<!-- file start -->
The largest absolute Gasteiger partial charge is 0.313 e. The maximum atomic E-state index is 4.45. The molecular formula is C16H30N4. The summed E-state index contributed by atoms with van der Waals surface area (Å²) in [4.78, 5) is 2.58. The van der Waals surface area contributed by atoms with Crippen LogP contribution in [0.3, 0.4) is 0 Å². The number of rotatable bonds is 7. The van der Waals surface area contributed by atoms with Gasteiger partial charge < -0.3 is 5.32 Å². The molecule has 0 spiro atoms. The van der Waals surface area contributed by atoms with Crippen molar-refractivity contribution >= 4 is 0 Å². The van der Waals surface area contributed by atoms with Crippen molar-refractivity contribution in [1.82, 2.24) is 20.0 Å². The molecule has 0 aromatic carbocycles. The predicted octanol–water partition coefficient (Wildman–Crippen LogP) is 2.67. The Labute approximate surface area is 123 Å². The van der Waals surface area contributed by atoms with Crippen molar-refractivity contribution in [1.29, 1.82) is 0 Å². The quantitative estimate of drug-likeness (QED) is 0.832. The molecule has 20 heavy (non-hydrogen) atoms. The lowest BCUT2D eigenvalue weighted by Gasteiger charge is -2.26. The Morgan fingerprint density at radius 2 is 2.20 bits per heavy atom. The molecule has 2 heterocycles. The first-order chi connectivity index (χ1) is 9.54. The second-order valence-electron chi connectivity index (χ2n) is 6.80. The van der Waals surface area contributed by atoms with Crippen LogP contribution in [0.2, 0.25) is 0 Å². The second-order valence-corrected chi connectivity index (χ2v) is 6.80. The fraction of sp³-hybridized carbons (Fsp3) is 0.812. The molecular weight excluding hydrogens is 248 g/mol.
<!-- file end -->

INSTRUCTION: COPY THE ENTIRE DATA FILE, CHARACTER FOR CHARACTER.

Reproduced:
The largest absolute Gasteiger partial charge is 0.313 e. The maximum atomic E-state index is 4.45. The molecular formula is C16H30N4. The summed E-state index contributed by atoms with van der Waals surface area (Å²) in [4.78, 5) is 2.58. The van der Waals surface area contributed by atoms with Crippen LogP contribution in [0.3, 0.4) is 0 Å². The number of rotatable bonds is 7. The van der Waals surface area contributed by atoms with Gasteiger partial charge < -0.3 is 5.32 Å². The molecule has 0 spiro atoms. The van der Waals surface area contributed by atoms with Crippen molar-refractivity contribution >= 4 is 0 Å². The van der Waals surface area contributed by atoms with Crippen molar-refractivity contribution in [1.82, 2.24) is 20.0 Å². The molecule has 0 aromatic carbocycles. The predicted octanol–water partition coefficient (Wildman–Crippen LogP) is 2.67. The Labute approximate surface area is 123 Å². The van der Waals surface area contributed by atoms with Crippen molar-refractivity contribution in [1.29, 1.82) is 0 Å². The quantitative estimate of drug-likeness (QED) is 0.832. The molecule has 20 heavy (non-hydrogen) atoms. The lowest BCUT2D eigenvalue weighted by Gasteiger charge is -2.26. The Morgan fingerprint density at radius 2 is 2.20 bits per heavy atom. The molecule has 2 heterocycles. The first-order chi connectivity index (χ1) is 9.54. The second-order valence-electron chi connectivity index (χ2n) is 6.80. The van der Waals surface area contributed by atoms with Crippen LogP contribution in [0.2, 0.25) is 0 Å². The second-order valence-corrected chi connectivity index (χ2v) is 6.80. The fraction of sp³-hybridized carbons (Fsp3) is 0.812. The molecular weight excluding hydrogens is 248 g/mol.